Mikel Arteta will be backed at Arsenal.
Four wins from 14 Premier League matches, hovering perilously over the relegation zone and with no signs of respite in performance level or from outside aid, the word ‘sack’ is quickly emerging as the Arsenal buzz word.
One’s backing of Mikel Arteta can be classed as determined or disillusioned. The #ArtetaOut brigade grows increasingly vocal, a standpoint that is more justified with each insipid minute of football this team trudges through.
Saturday’s defeat to Everton was an extension of an already agonising stretch of form worse than most fans will ever have witnessed. Worse than most fans ever hope to witness again.
But there will be no change of manager. Not yet.
Public backings from Edu Gaspar and a declaration of intent from the hierarchy with a new title attest to that. There are no falsehoods emerging from the club regarding Arteta’s future. They will back him.
That isn’t to say one eye isn’t on the end of the road. Structurally the club has been ripped up and poorly sewn back together more times than is healthy over the course of a decade, let alone a year – a level of instability that unequivocally filters through into matters on the pitch.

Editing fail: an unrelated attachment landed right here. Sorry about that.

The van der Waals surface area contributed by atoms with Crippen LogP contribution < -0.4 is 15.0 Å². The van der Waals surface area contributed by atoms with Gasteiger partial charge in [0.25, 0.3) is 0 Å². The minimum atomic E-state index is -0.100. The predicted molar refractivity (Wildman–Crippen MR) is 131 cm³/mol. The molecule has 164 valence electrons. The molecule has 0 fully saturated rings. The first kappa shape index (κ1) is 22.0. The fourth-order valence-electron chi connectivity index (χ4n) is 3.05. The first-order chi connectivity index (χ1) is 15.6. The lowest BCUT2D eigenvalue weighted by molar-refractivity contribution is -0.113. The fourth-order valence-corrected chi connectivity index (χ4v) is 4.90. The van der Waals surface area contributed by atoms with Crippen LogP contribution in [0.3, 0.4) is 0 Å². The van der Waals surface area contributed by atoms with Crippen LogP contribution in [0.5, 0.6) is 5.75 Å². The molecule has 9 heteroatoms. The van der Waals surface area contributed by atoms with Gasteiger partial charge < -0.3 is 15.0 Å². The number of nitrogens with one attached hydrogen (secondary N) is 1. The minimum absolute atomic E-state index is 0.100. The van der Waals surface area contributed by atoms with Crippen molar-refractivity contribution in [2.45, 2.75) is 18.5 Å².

Short-termism with certain player acquisitions does leave Arteta far from infallible, muddling the strategy that was believed to be in place with focus on the extended future.
It says a lot when most of the football world are undeterred in foreseeing Arteta’s career in management being one littered with success. The current trajectory of this team could do no more to dispel that belief, which has said judgments being interrogated for sanity.
Everyone wants Arteta to be successful at Arsenal. The club still believe he can be successful at Arsenal. Any change of manager at this stage is a death warrant for whoever comes in. This squad is performing hopelessly below their capabilities, but no manager in Europe could galvanise this group of players from the rut they’re in.
Are there more experienced, wiser and glamorous options out there? Absolutely. Does that entail success? Absolutely not.
Arteta has to change his ways, but the club won’t change him. Not on the eve of two huge transfer windows. Above all, this club needs stability. Internally, it’s accepted that hitting the reset button again will do more harm than good.
This period has been coming, albeit not quite as cataclysmic.
The same crop will hold the authority, the new manager will yield to it. Talk of Massimiliano Allegri being in the running is understandably enticing given his track-record, but for all his know-how, the issue of communication with Unai Emery would return, and no experience of English football enhances the difficulty of an already perilous position.
Arsenal are sticking with Arteta. If this persists then the penny will drop, but it’s still on the table, far from the edge in the eyes of the club. Love it or hate it, that’s where they are.